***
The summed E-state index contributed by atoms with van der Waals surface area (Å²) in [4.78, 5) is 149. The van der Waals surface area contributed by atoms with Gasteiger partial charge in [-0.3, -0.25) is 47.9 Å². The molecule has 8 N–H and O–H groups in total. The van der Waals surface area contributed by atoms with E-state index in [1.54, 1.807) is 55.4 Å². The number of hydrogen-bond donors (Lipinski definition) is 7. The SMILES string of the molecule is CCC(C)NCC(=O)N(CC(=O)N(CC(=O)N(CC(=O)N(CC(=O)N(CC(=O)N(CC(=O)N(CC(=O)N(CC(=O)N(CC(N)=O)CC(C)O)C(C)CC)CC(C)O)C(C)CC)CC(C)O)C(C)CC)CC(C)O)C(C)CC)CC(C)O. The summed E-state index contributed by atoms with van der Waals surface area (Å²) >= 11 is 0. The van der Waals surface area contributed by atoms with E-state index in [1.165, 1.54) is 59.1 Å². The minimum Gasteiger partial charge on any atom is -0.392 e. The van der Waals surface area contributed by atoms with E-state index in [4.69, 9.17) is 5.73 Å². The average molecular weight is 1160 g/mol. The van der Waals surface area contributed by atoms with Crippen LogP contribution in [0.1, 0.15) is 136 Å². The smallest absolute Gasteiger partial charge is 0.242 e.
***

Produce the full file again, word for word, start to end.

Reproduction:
The summed E-state index contributed by atoms with van der Waals surface area (Å²) in [4.78, 5) is 149. The van der Waals surface area contributed by atoms with Gasteiger partial charge in [-0.3, -0.25) is 47.9 Å². The molecule has 8 N–H and O–H groups in total. The van der Waals surface area contributed by atoms with E-state index in [1.54, 1.807) is 55.4 Å². The number of hydrogen-bond donors (Lipinski definition) is 7. The SMILES string of the molecule is CCC(C)NCC(=O)N(CC(=O)N(CC(=O)N(CC(=O)N(CC(=O)N(CC(=O)N(CC(=O)N(CC(=O)N(CC(=O)N(CC(N)=O)CC(C)O)C(C)CC)CC(C)O)C(C)CC)CC(C)O)C(C)CC)CC(C)O)C(C)CC)CC(C)O. The summed E-state index contributed by atoms with van der Waals surface area (Å²) >= 11 is 0. The van der Waals surface area contributed by atoms with E-state index in [1.165, 1.54) is 59.1 Å². The minimum Gasteiger partial charge on any atom is -0.392 e. The van der Waals surface area contributed by atoms with E-state index in [4.69, 9.17) is 5.73 Å². The average molecular weight is 1160 g/mol. The van der Waals surface area contributed by atoms with Crippen LogP contribution in [0.1, 0.15) is 136 Å². The smallest absolute Gasteiger partial charge is 0.242 e.